“The thriving cities of the future will be learning cities”: UNESCO helps shape the future of cities


The thriving cities of the future will be learning cities”: UNESCO helps shape the future of cities. © Beijing Municipal Education Commission
22 November 2013

More than five hundred mayors, city education executives and experts from over 100 countries met at the International Conference on Learning Cities from 21 to 23 October in Beijing to discuss how to make cities more responsive to the learning needs of citizens. The Conference concluded with a call by delegates for UNESCO to establish a Global Network of Learning Cities (GNLC).   The conference, co-organized by UNESCO, the Ministry of Education of China and Beijing Municipal Government, was opened by Ms Liu Yandong, Vice Premier of China, Mr Yuan Guiren, Minister of Education of China, Mr Wang Anshun, Mayor of Beijing Municipal Government, and  Ms Irina Bokova, Director-General of UNESCO. Numerous senior international figures addressed plenary sessions and regional panels. Discussions focused on the stages of development necessary to transform cities into learning cities: communities that nurture active citizenship, promote economic and cultural prosperity, and lay the foundation for sustainable development. In her opening speech, Ms Bokova spoke of the “need to place lifelong learning at the heart of all our work to build inclusive knowledge societies, at the heart also of the post-2015 global development agenda”. She compared the structural components of a city – such as infrastructure, water and energy supply – to the hardware of a computer system, with education as the software: “[it] is the way to unlock the potential of every society”.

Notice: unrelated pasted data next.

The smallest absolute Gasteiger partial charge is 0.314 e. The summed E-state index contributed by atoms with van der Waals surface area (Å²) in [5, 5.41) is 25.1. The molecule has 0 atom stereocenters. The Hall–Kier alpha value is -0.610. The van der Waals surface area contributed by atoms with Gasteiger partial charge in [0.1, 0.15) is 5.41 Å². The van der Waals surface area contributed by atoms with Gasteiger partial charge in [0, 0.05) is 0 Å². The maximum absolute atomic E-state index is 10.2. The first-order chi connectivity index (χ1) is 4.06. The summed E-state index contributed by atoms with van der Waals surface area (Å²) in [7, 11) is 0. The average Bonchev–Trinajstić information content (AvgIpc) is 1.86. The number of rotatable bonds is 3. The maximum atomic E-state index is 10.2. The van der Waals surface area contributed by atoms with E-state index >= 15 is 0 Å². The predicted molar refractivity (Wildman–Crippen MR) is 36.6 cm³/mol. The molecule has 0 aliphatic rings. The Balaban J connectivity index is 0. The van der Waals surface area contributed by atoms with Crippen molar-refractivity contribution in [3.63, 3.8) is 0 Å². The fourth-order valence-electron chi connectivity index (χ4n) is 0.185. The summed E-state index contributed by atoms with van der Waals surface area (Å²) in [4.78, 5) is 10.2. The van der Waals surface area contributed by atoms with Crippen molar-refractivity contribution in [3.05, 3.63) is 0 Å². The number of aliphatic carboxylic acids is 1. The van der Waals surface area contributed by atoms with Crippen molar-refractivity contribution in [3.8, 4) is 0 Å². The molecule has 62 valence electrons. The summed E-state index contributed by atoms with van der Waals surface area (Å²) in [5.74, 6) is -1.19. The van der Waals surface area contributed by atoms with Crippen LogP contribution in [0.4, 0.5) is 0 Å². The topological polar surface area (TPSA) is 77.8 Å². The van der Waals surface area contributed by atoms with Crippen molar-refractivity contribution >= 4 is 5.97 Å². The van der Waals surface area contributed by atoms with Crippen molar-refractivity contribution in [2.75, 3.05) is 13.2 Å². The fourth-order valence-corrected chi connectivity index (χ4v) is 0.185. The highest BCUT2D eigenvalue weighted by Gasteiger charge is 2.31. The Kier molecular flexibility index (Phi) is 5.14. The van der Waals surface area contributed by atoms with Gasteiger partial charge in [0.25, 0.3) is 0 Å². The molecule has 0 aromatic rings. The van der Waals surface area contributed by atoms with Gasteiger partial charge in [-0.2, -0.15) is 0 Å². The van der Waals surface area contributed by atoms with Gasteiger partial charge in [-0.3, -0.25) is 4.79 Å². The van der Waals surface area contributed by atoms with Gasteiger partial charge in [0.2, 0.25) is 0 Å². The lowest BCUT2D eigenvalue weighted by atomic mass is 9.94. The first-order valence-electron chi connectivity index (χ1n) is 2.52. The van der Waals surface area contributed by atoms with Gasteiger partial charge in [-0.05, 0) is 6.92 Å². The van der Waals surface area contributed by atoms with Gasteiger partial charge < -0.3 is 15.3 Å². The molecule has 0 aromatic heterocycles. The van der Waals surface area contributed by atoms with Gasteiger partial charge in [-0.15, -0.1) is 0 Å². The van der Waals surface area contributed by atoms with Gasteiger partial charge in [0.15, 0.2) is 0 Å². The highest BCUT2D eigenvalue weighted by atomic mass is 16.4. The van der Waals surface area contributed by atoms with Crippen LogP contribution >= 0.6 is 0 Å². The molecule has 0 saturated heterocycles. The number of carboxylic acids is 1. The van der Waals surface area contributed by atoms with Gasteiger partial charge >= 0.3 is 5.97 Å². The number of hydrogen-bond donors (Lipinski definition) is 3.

The main outcome document of the conference, the Beijing Declaration on Learning Cities affirms the vital importance of education for the future of human communities: “Lifelong learning confers social, economic and cultural benefits to individual learners and communities and should be a primary focus of cities, regions, nations and the international community.” The Declaration also expresses the commitment of the assembled delegates to “the task of nurturing lifelong learning, in order to empower individuals, to promote social cohesion, economic and cultural prosperity, and to foster sustainable development”. It concludes with a ‘Call to Action’, urging UNESCO “to establish a global network of learning cities to support and accelerate the practice of lifelong learning in the world’s communities. This network should promote policy dialogue and peer learning among member cities, forge links, foster partnerships, provide capacity development, and develop instruments to encourage and recognise progress”. The Beijing Declaration also invites foundations, private corporations and non-governmental organisations to become active partners of the global network of learning cities, and invites cities and regions in every part of the world to join this network.